Anti-Semitic, Pro-Terrorist Associations

Shedeed’s relationships with influential political figures have limits.

This was true when Booker scolded Shedeed in December 2017 after his imam, Aymen Elkasaby, at the Islamic Center of Jersey City went on an anti-Semitic rant following President Trump’s decision to recognize Jerusalem as Israel’s capital. Jews “are the most cowardly of nations,” Elkasaby said, adding that “so long as the Al-Aqsa Mosque remains under the feet of the apes and pigs, this nation will remain humiliated.”

Shedeed is the mosque’s president. Booker called on Shedeed to disavow Elkasaby’s statement so they could continue to cooperate.

“… [I]t is your responsibility to make clear that there is no room in your mosque for the hatred of Jews and for the incitement of violence against them,” Booker wrote in a letter to Shedeed.

Shedeed condemned Elkasaby and announced the imam was being placed on leave for a month without pay.

Nonetheless, Shedeed did not distance himself from his anti-Semitic friends afterward.

Shedeed appears in multiple photos with Hani Elkadi, a noted Muslim Brotherhood supporter, including an August 2017 photo where both displayed the Brotherhood’s four-fingered salute. The two were together again earlier this month for a rally against the Egyptian government’s execution of opponents, many of whom belong to the Muslim Brotherhood. That same day, Elkadi invoked the memory of a Ninth Century caliph who expelled Jews from medieval Mesopotamia.

“You mean going back to the time where a Jew defiled a (Muslim) woman’s garment, she screamed Help O Mu’tasim, Mu’taism led his army and kicked the Jews out of land, but today, we see women being raped and our rulers are happy with it!” Elkadi wrote in a Facebook post.

Shedeed’s radical roots date back to the 1990s, when he served as president of the Muslim Arab Youth Association (MAYA) and managed its 1996 regional convention in New Jersey. MAYA also held joint conferences with IAP.

MAYA conferences were hotbeds of anti-Semitic propaganda. Hamas military wing leader Muhammed Siyam spoke at the 1995 New Year’s convention in Los Angeles. “Finish off the Israelis.” he said. “Kill them all! Exterminate them! No peace ever! Do not bother to talk politics.” Copies of the notorious forgery Protocols of the Elders of Zion were sold in the bazaar at the same conference, and Soltan invoked it in the same conference hall.

“We can achieve this by concluding a pact with God, for Jihad and martyrdom. We have to change our lifestyle, and we have to protect our children from not being prisoners for Jewish products and from the sex that Jews are spreading everywhere based on the Protocols of the Elders of Zion,” Soltan said.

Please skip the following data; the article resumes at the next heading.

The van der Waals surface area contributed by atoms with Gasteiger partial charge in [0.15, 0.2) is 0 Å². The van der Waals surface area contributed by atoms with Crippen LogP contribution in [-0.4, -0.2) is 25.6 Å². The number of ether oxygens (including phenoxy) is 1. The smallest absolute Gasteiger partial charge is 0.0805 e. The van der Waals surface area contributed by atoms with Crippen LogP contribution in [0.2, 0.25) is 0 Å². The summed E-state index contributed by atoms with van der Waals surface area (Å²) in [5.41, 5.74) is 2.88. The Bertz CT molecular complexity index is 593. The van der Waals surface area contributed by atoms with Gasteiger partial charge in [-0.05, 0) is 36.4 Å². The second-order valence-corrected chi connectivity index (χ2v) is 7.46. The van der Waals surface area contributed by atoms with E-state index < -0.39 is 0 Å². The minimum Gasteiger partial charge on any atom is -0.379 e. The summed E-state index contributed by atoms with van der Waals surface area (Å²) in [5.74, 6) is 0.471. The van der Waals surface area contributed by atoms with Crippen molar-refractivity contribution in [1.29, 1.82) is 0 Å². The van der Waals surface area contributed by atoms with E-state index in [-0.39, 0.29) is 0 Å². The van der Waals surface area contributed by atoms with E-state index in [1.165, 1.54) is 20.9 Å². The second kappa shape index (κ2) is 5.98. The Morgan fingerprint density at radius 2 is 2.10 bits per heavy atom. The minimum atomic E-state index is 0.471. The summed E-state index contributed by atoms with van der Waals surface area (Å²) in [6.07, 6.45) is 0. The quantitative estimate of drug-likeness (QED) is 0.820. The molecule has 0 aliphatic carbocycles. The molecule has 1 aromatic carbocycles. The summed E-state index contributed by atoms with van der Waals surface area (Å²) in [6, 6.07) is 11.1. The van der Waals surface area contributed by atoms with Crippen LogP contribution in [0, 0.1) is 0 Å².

Mezain, the HLF fundraiser who was on Shedeed’s 2002 hajj trip, then raised more than $200,000 for “the cause,” an FBI memo said. Other terrorists who attended MAYA conferences in the late 1980s and early 1990s included Osama bin Laden mentor and father of modern jihadism Abdullah Azzam, top Hamas leader Khaled Meshaal, and Qaradawi. Al-Awlaki spoke at the 1998 MAYA conference, but what he said is unavailable.

Ties to Muslim Brotherhood Fronts

Egypt’s El-Watan newspaper identified Shedeed as a Brotherhood member in 2013. His connection with institutions spawned by the Palestine Committee continues. The Council on American Islamic Relations (CAIR) New Jersey chapter listed Shedeed as a board member on its 2016 IRS tax filing. CAIR was listed as a Palestine Committee organization in an internal 1994 document.

Shedeed is the registered agent for Egyptian Americans for Democracy and Human Rights (EADHR) in 2013 New Jersey incorporation documents. EADHR later identified itself as an affiliate of International Coalition for Egyptians Abroad (ICEA), which is part of the London-based International Organization of the Muslim Brotherhood. ICEA confirmed that EADHR is a subsidiary in a 2015 letter to then-U.N. Secretary General Ban Ki Moon.

EADHR held a 2014 rally at the Saudi consulate in New York, where members yelled anti-Semitic chants saying that the Saudis were “dirtier than Jews”.

Shedeed offers a glimpse into the life of a two-faced world of the Islamist activist who pretends to be a moderate in front of politicians but who maintain a double life as an extremist when no one is looking. Publicly, he’s the model citizen. Privately, he’s a man who associates with terror supporters and visceral anti-Semites.

Editorial Team

Blitz’s Editorial Board is responsible for the stories published under this byline. This includes editorials, news stories, letters to the editor, and multimedia features on BLiTZ